The power of talking

Many people find rape and other forms of sexual abuse difficult to talk about. It’s a dark subject that we, as a society, can shy away from. Shying away from subjects like this however only contributes to myths and misinformation about sex abuse. It can also make survivors of sex abuse worried about speaking up.

The more we talk about what’s happening, and the more we spread messages of support and awareness, the more we can fight against this. By doing this we can also encourage survivors to talk about what happened to them.

We’re big believers in the power of talking - whether it’s with a friend or family member, with a support group or with a professional.

I still battle with PTSD but am able to cope much better since I started counselling. I'm able to finally start to put down the guilt, shame and self-blame that has haunted me for years.

- Sue shares how counselling has helped her to deal with her abusive past.

Looking after your mental health

Looking after your mental health

It’s normal for your mental health to be affected if you are the victim of sexual abuse. It is a traumatising experience that often requires support to come to terms with. Looking after your mental health is just as important as looking after your physical health.

For many, speaking to a counsellor helps. Counsellors who help survivors are trained to help with the psychological effects of sexual violence. This may include low confidence levels, anxiety, depression or post-traumatic stress disorder (PTSD).

You can speak to a counsellor at any time - even if you experienced sexual abuse many years ago. Some people live with the effects of an event that happened in their childhood, especially if they didn’t (or couldn’t) seek support when it happened. Talking about these effects with a professional can help you process past emotions.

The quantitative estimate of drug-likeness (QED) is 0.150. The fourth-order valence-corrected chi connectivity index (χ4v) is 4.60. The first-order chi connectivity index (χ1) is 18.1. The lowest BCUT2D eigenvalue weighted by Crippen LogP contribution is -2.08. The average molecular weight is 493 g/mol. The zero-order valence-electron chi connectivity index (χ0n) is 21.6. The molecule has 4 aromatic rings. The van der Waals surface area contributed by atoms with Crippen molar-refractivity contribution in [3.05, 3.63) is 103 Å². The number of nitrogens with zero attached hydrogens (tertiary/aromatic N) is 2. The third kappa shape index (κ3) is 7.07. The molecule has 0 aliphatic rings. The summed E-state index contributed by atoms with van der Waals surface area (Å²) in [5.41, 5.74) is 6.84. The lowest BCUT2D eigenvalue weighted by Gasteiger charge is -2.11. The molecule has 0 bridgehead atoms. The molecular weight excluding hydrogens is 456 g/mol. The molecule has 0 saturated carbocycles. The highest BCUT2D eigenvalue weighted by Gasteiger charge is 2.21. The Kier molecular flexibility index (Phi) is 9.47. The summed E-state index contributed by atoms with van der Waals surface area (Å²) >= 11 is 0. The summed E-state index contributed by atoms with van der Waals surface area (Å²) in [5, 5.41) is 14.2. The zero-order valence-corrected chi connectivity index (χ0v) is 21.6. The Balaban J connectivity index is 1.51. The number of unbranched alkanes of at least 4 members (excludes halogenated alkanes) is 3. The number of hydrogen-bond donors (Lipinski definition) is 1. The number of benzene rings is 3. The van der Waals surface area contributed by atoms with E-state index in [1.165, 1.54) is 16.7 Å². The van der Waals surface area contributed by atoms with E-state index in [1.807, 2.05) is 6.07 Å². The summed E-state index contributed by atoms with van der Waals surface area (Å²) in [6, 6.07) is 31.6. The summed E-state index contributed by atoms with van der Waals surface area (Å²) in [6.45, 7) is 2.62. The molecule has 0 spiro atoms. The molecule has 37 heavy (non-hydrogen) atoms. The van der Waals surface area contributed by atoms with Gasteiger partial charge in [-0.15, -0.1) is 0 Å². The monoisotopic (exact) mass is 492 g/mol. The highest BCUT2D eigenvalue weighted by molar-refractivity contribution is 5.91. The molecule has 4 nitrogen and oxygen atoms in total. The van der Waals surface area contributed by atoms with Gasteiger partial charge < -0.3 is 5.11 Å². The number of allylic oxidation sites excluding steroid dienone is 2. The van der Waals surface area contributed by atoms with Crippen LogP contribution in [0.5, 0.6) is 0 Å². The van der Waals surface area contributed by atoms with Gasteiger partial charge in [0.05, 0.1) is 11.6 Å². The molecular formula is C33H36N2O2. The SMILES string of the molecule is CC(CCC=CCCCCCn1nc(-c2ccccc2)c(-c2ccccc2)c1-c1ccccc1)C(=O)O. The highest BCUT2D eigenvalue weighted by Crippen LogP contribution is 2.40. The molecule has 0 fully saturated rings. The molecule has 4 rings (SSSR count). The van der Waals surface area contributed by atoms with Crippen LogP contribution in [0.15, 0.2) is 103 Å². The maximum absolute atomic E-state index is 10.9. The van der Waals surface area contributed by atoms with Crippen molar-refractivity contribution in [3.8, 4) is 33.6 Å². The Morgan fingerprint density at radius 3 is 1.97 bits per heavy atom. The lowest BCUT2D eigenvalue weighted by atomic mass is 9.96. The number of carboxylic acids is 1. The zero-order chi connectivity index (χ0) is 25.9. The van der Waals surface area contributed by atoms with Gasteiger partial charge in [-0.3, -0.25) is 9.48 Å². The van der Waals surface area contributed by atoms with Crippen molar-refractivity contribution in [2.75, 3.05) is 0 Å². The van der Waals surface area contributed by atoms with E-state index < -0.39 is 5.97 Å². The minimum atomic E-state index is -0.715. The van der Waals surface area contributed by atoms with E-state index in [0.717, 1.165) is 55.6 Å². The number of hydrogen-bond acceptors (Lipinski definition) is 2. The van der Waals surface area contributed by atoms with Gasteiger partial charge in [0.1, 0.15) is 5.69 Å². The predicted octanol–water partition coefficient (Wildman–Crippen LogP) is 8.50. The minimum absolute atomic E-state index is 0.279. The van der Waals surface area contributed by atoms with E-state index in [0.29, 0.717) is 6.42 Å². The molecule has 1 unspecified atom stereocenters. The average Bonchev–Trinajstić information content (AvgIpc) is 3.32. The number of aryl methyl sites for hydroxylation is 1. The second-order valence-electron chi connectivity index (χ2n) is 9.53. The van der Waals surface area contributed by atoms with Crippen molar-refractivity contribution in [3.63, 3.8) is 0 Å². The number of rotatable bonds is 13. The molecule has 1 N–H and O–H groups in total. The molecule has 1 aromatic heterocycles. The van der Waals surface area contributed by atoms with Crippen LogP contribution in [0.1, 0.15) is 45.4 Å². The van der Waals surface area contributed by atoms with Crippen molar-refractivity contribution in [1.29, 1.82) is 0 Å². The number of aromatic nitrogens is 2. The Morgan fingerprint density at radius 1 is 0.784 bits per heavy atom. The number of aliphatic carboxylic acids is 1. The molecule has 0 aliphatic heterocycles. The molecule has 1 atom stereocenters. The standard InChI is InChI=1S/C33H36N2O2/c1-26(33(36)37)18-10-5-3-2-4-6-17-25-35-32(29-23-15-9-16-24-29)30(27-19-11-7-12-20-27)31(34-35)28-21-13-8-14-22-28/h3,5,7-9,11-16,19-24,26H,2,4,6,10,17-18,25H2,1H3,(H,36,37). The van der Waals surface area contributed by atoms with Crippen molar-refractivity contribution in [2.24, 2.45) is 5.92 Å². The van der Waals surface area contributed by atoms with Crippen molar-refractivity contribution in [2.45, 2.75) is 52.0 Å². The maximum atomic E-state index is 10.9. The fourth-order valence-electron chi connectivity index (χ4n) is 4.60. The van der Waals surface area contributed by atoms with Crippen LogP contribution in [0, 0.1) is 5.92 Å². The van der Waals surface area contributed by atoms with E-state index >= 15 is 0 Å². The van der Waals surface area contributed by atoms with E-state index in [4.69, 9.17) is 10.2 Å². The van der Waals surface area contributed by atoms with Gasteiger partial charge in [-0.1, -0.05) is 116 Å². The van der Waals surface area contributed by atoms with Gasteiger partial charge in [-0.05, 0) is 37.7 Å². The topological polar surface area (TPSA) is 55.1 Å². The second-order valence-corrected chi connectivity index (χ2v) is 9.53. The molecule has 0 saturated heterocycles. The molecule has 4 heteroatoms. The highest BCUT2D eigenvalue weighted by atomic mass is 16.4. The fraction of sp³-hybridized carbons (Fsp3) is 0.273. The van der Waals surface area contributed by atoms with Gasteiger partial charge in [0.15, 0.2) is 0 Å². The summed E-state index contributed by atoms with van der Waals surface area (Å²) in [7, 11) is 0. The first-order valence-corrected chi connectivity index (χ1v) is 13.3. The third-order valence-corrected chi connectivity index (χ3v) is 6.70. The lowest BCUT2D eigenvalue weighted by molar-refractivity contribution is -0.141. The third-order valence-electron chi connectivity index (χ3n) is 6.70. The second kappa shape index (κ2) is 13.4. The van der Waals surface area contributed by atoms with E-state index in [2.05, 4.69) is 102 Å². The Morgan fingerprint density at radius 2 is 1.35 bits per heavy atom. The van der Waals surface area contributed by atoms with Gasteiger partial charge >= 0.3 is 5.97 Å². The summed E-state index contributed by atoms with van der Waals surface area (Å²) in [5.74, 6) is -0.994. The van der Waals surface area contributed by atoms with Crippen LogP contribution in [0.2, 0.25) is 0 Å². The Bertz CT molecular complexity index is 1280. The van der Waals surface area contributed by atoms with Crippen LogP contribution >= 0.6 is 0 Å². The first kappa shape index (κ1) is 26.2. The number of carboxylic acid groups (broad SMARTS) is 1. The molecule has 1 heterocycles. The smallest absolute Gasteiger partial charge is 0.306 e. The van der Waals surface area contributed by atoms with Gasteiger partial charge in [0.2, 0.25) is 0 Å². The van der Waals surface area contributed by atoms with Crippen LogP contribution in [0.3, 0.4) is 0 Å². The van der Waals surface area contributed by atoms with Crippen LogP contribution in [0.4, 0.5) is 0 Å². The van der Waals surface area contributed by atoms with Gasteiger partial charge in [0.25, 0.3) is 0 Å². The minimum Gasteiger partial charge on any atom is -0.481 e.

Just remember, whatever your situation is - you are not alone.

Sexual abuse in men

While it’s not as common (or perhaps, as commonly reported), sexual abuse happens to men too. Unfortunately, many men find it difficult to talk about, especially if they have been abused by a woman. They may worry that they aren’t going to be believed or that they don’t deserve support. This is not true.

Everyone’s experience is so unique, but I would encourage all boys and men to talk more. Don’t man up – speak up.

- Phil speaks up for other boys and men who’ve been abused.

If you’ve been abused, reach out. If you’re not ready to talk to someone, you know you can speak to a counsellor. There are also resources and support groups online that are set up specifically to help male survivors of sex abuse, including:

Child sex abuse

When sexual abuse happens in childhood, it is known as child sex abuse. Under this umbrella, there are two types of abuse, contact abuse (when an abuser makes physical contact with a child) and non-contact abuse (when non-touching activities take place like exploitation or being shown pornography).

In the UK, one in 20 children has been sexually abused. Understandably, this can have a huge impact on the child’s mental health and well-being. To find out more about child sex abuse, including keeping your child safe and getting support, we recommend visiting dedicated support networks like the NSPCC and Childline.

What to do if you’ve just been abused

If you’ve just been sexually abused, try to remember that it is not your fault and that you are not alone. The Rape Crisis website has some advice about what to do immediately after being abused, including how to report it to the police.


What should I be looking for in a counsellor or psychotherapist?

Currently, there are no official rules or regulations that stipulate what level of training a counsellor supporting sexual abuse survivors needs. However, there are several accredited courses, qualifications and workshops available to counsellors that can improve their knowledge of this area.

With this in mind, where possible it is always recommended that you check to see if they have had further training in matters of sexual abuse.

Another way to assure they have undergone this type of specialist training is to check if they belong to a relevant professional organisation representing counsellors dealing with sexual abuse.